A stunningly revelatory chronicle of a generation long misunderstood. Adler has made a name for herself as a superb radio journalist (she's New York bureau chief for National Public Radio) and as a leading authority on paganism, feminist spirituality, and witchcraft (Drawing Down the Moon: Witches, Druids, Goddess-Worshippers, and Other Pagans in America Today, 1979). Now Adler proves herself a vital social historian as she shatters the myth that the 1960s were simply sex, drugs, and rock 'n' roll. Using her own life as a jumping off point, Adler insightfully traces the growth of a generation, the development of a society in flux, and her own spiritual, political, and intellectual evolution. The only child of rather unusual parents—her mother was a flamboyant radical educator while her father was a psychiatrist and the son of Freud collaborator Alfred Adler—Adler grew up in a home of Communist sympathizers during the McCarthy era. Throughout the '60s she was a Forrest Gump of sorts, on the scene at a variety of momentous events. She participated in the Free Speech Movement at Berkeley, the black voter registration drive in Mississippi, and the Cuban revolution. She also corresponded for a long time with an American soldier stationed in Vietnam. Through it all Adler wrote letters, lots of letters, which she uses as her memory bank. ``Much of my journey was already on paper before I sat down to write it,'' she notes in her introduction. To suggest that Adler's task was simply secretarial, however, is to belittle the depth and honesty with which she addresses her subject. She is extraordinarily open, not only in her analysis of the social movements she chronicles but also about herself and her attempts at understanding. A candid book whose look backward provides a hopeful blueprint for reviving the possibilities that seemed so endless in the 1960s. (Author tour)

Pub Date: Aug. 4, 1997

ISBN: 0-8070-7098-X

Page Count: 384

Publisher: Beacon Press

Review Posted Online: May 20, 2010

Kirkus Reviews Issue: June 15, 1997

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If the authors are serious, this is a silly, distasteful book. If they are not, it’s a brilliant satire.


The authors have created a sort of anti-Book of Virtues in this encyclopedic compendium of the ways and means of power.

Everyone wants power and everyone is in a constant duplicitous game to gain more power at the expense of others, according to Greene, a screenwriter and former editor at Esquire (Elffers, a book packager, designed the volume, with its attractive marginalia). We live today as courtiers once did in royal courts: we must appear civil while attempting to crush all those around us. This power game can be played well or poorly, and in these 48 laws culled from the history and wisdom of the world’s greatest power players are the rules that must be followed to win. These laws boil down to being as ruthless, selfish, manipulative, and deceitful as possible. Each law, however, gets its own chapter: “Conceal Your Intentions,” “Always Say Less Than Necessary,” “Pose as a Friend, Work as a Spy,” and so on. Each chapter is conveniently broken down into sections on what happened to those who transgressed or observed the particular law, the key elements in this law, and ways to defensively reverse this law when it’s used against you. Quotations in the margins amplify the lesson being taught. While compelling in the way an auto accident might be, the book is simply nonsense. Rules often contradict each other. We are told, for instance, to “be conspicuous at all cost,” then told to “behave like others.” More seriously, Greene never really defines “power,” and he merely asserts, rather than offers evidence for, the Hobbesian world of all against all in which he insists we live. The world may be like this at times, but often it isn’t. To ask why this is so would be a far more useful project.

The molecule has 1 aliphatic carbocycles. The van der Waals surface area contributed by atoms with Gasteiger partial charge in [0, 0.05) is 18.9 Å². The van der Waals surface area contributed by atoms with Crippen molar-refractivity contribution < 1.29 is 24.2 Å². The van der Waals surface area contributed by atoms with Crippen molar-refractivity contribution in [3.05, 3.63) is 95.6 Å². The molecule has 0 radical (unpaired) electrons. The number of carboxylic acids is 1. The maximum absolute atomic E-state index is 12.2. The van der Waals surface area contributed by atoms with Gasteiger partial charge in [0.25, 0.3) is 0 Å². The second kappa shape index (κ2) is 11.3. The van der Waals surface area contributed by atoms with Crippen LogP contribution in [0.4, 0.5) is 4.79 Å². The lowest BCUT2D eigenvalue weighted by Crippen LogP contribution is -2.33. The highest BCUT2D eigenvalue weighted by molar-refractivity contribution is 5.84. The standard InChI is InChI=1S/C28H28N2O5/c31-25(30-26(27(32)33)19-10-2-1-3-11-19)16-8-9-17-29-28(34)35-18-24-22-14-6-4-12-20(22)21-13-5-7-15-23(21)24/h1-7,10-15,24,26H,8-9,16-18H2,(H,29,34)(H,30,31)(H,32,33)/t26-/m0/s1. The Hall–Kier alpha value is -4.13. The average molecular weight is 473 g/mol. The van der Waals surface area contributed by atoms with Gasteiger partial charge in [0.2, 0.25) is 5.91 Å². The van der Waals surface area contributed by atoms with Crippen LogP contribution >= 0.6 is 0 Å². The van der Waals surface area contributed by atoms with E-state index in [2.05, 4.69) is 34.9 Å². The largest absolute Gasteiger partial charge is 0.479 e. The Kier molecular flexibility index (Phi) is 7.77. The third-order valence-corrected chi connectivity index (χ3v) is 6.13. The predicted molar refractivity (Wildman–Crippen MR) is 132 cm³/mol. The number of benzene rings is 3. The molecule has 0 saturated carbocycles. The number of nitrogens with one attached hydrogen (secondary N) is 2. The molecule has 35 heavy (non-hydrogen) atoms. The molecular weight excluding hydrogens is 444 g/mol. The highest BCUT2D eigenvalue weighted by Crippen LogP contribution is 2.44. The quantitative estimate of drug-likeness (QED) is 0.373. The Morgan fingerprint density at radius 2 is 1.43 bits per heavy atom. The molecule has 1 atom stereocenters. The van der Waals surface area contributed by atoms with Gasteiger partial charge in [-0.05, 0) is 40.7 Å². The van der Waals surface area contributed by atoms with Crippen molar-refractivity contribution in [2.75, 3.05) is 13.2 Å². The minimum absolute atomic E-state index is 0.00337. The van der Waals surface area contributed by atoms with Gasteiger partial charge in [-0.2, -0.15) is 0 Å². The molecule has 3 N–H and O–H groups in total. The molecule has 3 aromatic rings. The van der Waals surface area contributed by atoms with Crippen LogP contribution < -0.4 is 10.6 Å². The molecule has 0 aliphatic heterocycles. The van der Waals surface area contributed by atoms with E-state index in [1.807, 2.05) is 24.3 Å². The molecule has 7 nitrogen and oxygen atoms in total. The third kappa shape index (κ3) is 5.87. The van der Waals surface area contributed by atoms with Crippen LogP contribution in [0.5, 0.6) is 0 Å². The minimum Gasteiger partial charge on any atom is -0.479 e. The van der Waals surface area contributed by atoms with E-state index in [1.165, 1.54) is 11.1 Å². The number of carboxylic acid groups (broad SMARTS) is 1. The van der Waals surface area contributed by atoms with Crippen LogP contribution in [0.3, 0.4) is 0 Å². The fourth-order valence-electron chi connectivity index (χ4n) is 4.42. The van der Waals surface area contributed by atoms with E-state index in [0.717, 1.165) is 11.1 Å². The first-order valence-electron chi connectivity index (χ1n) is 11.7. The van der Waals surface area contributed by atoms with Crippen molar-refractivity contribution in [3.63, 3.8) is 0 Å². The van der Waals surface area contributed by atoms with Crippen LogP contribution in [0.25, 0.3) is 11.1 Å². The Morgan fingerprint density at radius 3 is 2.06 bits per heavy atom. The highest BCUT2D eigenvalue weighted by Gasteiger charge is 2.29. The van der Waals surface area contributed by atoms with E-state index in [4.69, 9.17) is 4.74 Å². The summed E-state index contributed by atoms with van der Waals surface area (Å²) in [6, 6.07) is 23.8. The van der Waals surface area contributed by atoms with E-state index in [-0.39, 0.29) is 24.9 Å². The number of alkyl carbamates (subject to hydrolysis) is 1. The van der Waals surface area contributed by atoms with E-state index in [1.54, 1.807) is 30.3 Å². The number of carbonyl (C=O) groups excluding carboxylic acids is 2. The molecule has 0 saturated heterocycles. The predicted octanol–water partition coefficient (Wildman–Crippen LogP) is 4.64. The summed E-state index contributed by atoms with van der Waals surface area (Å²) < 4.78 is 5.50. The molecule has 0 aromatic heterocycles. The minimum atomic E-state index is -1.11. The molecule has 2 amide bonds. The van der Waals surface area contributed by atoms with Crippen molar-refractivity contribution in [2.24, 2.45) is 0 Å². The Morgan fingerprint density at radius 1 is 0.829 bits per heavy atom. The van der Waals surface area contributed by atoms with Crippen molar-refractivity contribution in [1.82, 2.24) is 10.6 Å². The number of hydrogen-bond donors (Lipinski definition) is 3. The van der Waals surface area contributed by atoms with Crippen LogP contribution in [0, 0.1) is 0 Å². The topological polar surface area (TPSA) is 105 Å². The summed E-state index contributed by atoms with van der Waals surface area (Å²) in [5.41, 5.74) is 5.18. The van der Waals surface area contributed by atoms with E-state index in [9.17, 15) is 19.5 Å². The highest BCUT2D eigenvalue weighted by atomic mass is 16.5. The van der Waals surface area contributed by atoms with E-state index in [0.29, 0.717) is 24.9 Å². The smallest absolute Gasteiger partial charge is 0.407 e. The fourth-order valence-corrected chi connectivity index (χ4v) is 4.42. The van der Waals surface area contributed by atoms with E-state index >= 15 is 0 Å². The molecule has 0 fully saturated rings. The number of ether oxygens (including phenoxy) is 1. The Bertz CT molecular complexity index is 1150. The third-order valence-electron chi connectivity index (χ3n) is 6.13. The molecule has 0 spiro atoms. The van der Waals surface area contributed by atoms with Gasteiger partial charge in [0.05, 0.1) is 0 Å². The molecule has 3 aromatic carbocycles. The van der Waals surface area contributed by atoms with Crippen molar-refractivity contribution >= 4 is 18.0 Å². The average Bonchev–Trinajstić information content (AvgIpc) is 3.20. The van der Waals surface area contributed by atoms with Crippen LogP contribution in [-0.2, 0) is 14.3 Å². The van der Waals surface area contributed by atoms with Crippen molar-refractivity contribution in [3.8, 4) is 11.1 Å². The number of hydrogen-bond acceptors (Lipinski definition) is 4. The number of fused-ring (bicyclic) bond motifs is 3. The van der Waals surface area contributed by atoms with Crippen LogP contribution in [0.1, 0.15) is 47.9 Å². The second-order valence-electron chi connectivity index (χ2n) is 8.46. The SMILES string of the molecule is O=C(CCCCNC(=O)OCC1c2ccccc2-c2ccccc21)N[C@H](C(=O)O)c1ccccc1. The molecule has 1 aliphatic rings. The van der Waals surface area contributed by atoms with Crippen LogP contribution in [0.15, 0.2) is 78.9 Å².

If the authors are serious, this is a silly, distasteful book. If they are not, it’s a brilliant satire.

Pub Date: Sept. 1, 1998

ISBN: 0-670-88146-5

Page Count: 430

Publisher: Viking

Review Posted Online: May 20, 2010

Kirkus Reviews Issue: July 15, 1998

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The author's youthfulness helps to assure the inevitable comparison with the Anne Frank diary although over and above the...


Elie Wiesel spent his early years in a small Transylvanian town as one of four children. 

He was the only one of the family to survive what Francois Maurois, in his introduction, calls the "human holocaust" of the persecution of the Jews, which began with the restrictions, the singularization of the yellow star, the enclosure within the ghetto, and went on to the mass deportations to the ovens of Auschwitz and Buchenwald. There are unforgettable and horrifying scenes here in this spare and sombre memoir of this experience of the hanging of a child, of his first farewell with his father who leaves him an inheritance of a knife and a spoon, and of his last goodbye at Buchenwald his father's corpse is already cold let alone the long months of survival under unconscionable conditions. 

The author's youthfulness helps to assure the inevitable comparison with the Anne Frank diary although over and above the sphere of suffering shared, and in this case extended to the death march itself, there is no spiritual or emotional legacy here to offset any reader reluctance.

Pub Date: Jan. 16, 2006

ISBN: 0374500010

Page Count: 120

Publisher: Hill & Wang

Review Posted Online: Oct. 7, 2011

Kirkus Reviews Issue: Jan. 15, 2006

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